Stopping can be made easier when combined with some extra support.
Smoking and mental health
It’s a myth that smoking helps with stress. Quitting can reduce your stress and anxiety.
How does smoking cause stress?
Smoking cigarettes interferes with certain chemicals in the brain, so if you haven’t had a cigarette for a while, the craving for another one makes you feel irritable and anxious.
These feelings are only relieved for a short while when you light up a cigarette. But your body will soon start to crave another, making you feel irritable and anxious again.
Smokers are more likely than non-smokers to develop depression over time.
When people stop smoking, studies show:
- anxiety, depression and stress levels are lower
- your quality of life and positive mood will improve
- the dosage of some medicines used to treat mental health problems can be reduced.
Top tips for dealing with stress when quitting
- get the right help and support to take the stress out of quitting smoking
- know your triggers and how to avoid them
- stay positive and take it one step at a time
- write down your reasons to remind yourself why you’re quitting.
Stopping smoking can be as effective as anti-depressants
People with mental health conditions are likely to feel much calmer, more positive and have a better quality of life after giving up smoking.
Evidence suggests the beneficial effect of stopping smoking on symptoms of anxiety and depression can equal that of taking antidepressants.
If you take antipsychotic medicines or antidepressants, talk to your GP or psychiatrist before you stop smoking.
The dosage of these medicines may need to be monitored and the amount you need to take could be reduced. This is because smoking can reduce the levels of some medications in the blood, so you may need a lower dose when you quit.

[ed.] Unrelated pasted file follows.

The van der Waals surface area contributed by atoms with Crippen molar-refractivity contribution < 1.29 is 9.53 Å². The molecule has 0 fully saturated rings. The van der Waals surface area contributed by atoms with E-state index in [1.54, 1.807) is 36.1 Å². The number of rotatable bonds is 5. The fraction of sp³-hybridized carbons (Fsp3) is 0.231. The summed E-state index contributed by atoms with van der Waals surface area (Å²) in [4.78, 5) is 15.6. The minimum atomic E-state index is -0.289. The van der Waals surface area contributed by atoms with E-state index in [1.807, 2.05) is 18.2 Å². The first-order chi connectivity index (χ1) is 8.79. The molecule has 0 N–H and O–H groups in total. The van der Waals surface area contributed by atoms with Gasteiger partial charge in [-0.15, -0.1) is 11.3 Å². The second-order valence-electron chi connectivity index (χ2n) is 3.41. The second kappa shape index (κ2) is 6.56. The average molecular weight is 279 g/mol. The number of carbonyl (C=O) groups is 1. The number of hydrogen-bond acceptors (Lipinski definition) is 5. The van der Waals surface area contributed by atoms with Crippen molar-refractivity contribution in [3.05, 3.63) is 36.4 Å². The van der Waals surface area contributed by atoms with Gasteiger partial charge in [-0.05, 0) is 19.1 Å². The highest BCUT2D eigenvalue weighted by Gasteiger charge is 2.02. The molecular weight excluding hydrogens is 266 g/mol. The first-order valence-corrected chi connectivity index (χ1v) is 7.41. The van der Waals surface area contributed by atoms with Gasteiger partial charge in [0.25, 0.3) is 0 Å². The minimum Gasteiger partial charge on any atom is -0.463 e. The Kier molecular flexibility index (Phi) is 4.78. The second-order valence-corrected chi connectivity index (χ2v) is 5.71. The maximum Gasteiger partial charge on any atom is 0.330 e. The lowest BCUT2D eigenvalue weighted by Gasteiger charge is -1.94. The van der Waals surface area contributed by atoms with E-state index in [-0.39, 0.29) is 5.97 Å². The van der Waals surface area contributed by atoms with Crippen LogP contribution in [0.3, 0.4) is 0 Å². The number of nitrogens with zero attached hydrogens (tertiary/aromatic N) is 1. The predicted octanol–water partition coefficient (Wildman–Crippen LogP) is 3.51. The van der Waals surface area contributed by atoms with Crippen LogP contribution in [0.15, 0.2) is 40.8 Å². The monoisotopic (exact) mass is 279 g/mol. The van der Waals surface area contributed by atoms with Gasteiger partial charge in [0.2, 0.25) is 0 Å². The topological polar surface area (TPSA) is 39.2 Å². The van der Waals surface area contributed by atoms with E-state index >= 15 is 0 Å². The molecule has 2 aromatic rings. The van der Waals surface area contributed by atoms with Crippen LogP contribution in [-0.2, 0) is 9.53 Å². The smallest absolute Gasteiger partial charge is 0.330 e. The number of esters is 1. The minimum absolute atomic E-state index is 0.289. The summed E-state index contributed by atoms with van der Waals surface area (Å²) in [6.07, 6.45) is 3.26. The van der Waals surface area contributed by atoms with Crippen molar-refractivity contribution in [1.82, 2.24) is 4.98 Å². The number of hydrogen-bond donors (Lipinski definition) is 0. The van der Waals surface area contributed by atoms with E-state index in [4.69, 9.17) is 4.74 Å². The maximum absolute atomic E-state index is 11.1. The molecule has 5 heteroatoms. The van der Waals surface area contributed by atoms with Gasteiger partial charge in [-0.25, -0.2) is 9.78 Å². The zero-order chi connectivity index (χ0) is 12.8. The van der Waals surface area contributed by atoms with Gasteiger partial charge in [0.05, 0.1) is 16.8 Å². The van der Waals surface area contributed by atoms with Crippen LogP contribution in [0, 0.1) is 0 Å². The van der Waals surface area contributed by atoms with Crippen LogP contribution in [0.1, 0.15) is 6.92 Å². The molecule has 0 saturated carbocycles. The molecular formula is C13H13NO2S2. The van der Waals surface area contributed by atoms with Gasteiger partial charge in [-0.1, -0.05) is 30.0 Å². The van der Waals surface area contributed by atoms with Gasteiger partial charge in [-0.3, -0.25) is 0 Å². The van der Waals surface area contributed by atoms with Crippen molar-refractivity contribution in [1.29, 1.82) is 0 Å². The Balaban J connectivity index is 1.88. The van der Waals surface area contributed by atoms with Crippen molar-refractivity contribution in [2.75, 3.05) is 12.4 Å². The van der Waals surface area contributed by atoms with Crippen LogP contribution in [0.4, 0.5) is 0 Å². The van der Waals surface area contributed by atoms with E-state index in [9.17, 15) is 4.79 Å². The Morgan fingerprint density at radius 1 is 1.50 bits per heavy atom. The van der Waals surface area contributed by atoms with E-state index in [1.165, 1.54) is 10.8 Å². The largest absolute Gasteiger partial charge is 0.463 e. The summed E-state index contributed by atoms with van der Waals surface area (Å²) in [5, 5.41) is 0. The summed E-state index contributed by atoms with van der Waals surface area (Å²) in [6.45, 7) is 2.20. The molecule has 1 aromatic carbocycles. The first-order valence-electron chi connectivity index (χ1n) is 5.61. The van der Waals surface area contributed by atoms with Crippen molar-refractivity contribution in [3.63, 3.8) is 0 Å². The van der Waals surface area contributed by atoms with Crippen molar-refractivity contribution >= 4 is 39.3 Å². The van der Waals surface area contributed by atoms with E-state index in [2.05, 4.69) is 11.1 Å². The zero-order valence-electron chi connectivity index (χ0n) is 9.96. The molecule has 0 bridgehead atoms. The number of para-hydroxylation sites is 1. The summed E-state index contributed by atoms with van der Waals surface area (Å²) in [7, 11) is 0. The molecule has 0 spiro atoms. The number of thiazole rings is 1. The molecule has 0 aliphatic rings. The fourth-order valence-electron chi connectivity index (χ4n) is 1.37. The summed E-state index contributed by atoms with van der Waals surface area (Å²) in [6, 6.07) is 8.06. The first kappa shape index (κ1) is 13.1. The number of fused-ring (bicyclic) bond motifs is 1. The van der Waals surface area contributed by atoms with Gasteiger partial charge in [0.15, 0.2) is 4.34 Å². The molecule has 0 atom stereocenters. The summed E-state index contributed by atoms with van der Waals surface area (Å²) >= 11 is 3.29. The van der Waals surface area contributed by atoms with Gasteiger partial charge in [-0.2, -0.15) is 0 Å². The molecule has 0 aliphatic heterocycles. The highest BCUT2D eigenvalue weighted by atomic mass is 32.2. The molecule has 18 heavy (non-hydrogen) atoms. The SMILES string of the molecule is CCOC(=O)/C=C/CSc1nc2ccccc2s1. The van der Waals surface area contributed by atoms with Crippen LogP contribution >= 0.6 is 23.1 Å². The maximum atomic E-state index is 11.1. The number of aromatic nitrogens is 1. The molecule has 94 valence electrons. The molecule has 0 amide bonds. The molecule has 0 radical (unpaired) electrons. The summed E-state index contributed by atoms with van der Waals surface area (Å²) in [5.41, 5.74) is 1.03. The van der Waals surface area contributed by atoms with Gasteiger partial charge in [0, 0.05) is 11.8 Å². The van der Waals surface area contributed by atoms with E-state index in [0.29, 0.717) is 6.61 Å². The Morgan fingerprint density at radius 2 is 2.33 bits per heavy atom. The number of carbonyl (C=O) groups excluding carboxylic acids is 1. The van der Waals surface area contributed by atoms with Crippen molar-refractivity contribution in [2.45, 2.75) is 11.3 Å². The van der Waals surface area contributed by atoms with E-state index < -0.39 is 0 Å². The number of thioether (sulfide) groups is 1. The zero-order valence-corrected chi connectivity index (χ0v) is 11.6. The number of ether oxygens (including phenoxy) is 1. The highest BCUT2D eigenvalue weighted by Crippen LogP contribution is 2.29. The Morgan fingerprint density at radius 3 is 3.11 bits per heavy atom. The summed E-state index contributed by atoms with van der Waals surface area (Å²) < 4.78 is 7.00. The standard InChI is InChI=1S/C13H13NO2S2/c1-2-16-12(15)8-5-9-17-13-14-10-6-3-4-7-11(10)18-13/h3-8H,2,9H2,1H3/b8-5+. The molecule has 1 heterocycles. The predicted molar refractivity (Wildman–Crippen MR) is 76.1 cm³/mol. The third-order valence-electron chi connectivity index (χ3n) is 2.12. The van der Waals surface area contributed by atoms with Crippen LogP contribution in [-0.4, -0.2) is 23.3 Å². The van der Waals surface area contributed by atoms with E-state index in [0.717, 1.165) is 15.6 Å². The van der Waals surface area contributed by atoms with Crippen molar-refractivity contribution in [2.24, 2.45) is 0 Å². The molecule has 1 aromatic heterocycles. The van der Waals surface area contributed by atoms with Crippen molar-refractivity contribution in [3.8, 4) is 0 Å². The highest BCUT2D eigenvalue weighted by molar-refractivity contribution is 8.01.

Stop before your Op/Going to Hospital
If you are having surgery one of the most important things, you can do before the procedure is to stop smoking. This is because smokers are more likely to suffer complications during and following surgery than non-smokers.
What does anaesthesia do?
Anaesthesia reduces coughing and spasms during surgery but because smokers’ lungs are aggravated by tobacco, they need a higher dose of anaesthesia than non-smokers.
Also, tobacco smoke damages the cilia in the lungs which helps to clear mucus from the lungs. Smokers are more likely to suffer from post-operative pneumonia as a result.
- you have a higher risk of lung and heart complications
- you have higher risks of post-operative infection
- you will have impaired wound healing
- you will require longer hospital stays and higher drug doses
- you are more likely to be admitted to an intensive care unit
- you will have an increased risk of emergency readmission.
You will have less oxygen to help with healing. Healing is helped by oxygen in the blood reaching the wound. But nicotine tightens blood vessels and reduces the amount of blood reaching the wound. Then the carbon monoxide in the smoke robs the blood of oxygen. Nicotine damages red blood cells and makes platelets sticky.
Platelets are a type of blood cell needed for clotting. This can lead to lots of small blood clots in the site of the wound. This reduces the blood flow to the area and slows the healing process.
Quitting before surgery
– reduces the risk of postoperative complications.
– reduces lung, heart, and wound-related complications.
– decreases wound healing time.
– reduces the average length of stay in hospital
– Examples of surgical risks for smokers.
Smokers’ bones are slower to grow and repair than non-smokers’ bones. When smokers need surgery to fuse the vertebrae in the back, they are 3 to 4 times more likely to have problems. The bones must build new bone cells. Non-smokers’ bones can grow 1cm every 2 months. Smokers can take on average 3 months to grow the same amount of bone.
Plastic and reconstructive surgery